Writing a will is typically the first step in estate planning. However, it doesn’t have as many advantages or cover as many issues as a trust. You may think trusts are only meant for the uber-wealthy, but there are actually plenty of ways they can strengthen your estate plan, no matter where your finances fall on the spectrum! Let’s talk about some of the basics and why a trust might be a good idea for you.
A trust is a special relationship where someone (the “grantor”) gives a third party (the “trustee”) the power to hold and manage their assets on behalf of specific people (the “beneficiaries”). This legal arrangement allows the grantor to state exactly how they want their assets to be distributed after they pass away, usually without having to go through court. Unlike wills, trusts are kept private so that the affairs of the estate are kept confidential. Additionally, for those who are exceptionally wealthy, trusts can provide many tax benefits.
Here are just a few common reasons to consider a trust.
Probate is a legal process that assesses the validity and authenticity of a deceased person’s will. Its main purpose is to ensure proper asset distribution. However, with this process comes attorney fees and long waiting periods that can be frustrating.
A trust can help your estate avoid probate. When you place your property in a trust, you’re technically no longer the owner; the trustee is. By doing this, your beneficiaries are directly given your assets after your death, which saves them the stress and expenses involved in going through probate court.
Setting up a trust can be a great way to reduce your estate taxes. By transferring asset ownership out of your name, you can avoid federal and state estate taxes. With a trust, your taxable estate is smaller
A charitable trust has its own unique tax benefits. It offers an immediate charitable income tax deduction, and it also allows the trustee to sell the assets at full market value without paying capital gains tax. It’s also important to note that because the grantor of the trust is a significant donor to the charity, they receive an income tax deduction based on their property’s fair market value.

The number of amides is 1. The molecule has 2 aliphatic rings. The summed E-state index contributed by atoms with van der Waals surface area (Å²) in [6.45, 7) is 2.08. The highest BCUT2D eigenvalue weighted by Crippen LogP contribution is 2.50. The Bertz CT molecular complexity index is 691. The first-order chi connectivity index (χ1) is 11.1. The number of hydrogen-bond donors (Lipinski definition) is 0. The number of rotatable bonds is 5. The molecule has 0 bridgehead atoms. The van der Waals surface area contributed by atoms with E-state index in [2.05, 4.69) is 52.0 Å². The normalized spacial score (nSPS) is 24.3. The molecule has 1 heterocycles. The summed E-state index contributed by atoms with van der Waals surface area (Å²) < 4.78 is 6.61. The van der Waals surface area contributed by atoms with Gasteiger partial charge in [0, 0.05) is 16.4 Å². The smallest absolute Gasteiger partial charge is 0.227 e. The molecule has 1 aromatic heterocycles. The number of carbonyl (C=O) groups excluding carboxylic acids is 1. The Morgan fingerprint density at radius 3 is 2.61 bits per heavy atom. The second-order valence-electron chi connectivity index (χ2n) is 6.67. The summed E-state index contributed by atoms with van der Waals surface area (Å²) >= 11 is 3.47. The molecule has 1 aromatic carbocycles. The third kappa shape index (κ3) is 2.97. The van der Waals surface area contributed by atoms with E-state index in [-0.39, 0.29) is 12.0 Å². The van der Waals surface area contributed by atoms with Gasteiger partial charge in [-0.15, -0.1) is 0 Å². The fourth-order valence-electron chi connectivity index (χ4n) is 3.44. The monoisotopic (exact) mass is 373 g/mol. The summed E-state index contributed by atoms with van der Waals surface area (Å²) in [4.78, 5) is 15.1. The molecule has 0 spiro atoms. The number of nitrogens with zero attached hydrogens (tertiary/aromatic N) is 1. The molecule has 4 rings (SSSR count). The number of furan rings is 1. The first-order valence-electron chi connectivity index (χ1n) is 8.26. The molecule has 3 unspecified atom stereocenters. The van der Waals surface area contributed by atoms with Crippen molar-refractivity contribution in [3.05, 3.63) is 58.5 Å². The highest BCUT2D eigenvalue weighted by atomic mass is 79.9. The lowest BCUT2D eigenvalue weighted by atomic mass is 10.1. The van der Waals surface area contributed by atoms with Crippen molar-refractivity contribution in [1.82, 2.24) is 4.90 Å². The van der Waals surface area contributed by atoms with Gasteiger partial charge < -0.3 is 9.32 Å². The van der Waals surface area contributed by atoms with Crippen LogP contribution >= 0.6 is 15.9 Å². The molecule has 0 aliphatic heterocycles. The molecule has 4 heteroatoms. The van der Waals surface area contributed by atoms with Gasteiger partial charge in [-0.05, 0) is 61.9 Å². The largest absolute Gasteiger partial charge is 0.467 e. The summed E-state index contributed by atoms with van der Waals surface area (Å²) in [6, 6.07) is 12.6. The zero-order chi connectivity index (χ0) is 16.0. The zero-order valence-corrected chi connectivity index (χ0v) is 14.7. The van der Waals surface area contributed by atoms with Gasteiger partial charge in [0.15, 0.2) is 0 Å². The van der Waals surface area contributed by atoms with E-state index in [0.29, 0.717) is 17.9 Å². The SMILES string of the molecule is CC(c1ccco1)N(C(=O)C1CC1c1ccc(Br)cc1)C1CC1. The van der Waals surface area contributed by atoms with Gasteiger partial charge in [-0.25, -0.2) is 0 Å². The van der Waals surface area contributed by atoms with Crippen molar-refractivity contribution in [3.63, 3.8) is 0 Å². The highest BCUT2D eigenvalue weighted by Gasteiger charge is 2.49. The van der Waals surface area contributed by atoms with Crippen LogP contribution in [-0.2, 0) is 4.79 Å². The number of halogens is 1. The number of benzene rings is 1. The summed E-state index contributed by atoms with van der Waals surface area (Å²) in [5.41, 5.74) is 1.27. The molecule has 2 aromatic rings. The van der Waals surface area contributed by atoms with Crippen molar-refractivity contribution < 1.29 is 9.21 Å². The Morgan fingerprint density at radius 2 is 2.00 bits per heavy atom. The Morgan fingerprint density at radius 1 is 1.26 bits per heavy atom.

Trusts give you more control over assets, and one of the biggest advantages is that you can manage your trust’s assets while you’re still alive. This is especially helpful when you have kids who struggle with money management or have special needs. When you create a trust, it offers control that you can rely on. You can withdraw assets if you ever need to. This offers peace of mind and flexibility should you face financial constraints.
It really depends on your individual situation. Trusts can offer many benefits such as avoiding probate, protecting your assets from creditors, and maintaining privacy. That said, trusts can also come with additional expenses and complexities that may not be necessary for everyone. If you have a simple estate plan with few assets and beneficiaries, a trust may not be the most cost-effective solution. On the other hand, if you have more complex financial needs, such as business ownership or multiple heirs, a trust could provide added security and flexibility for your estate plan.
Ultimately, it’s never a bad idea to chat with an estate planning attorney to help you decide if it’s the right choice for your unique circumstances.
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Originally published June 06, 2023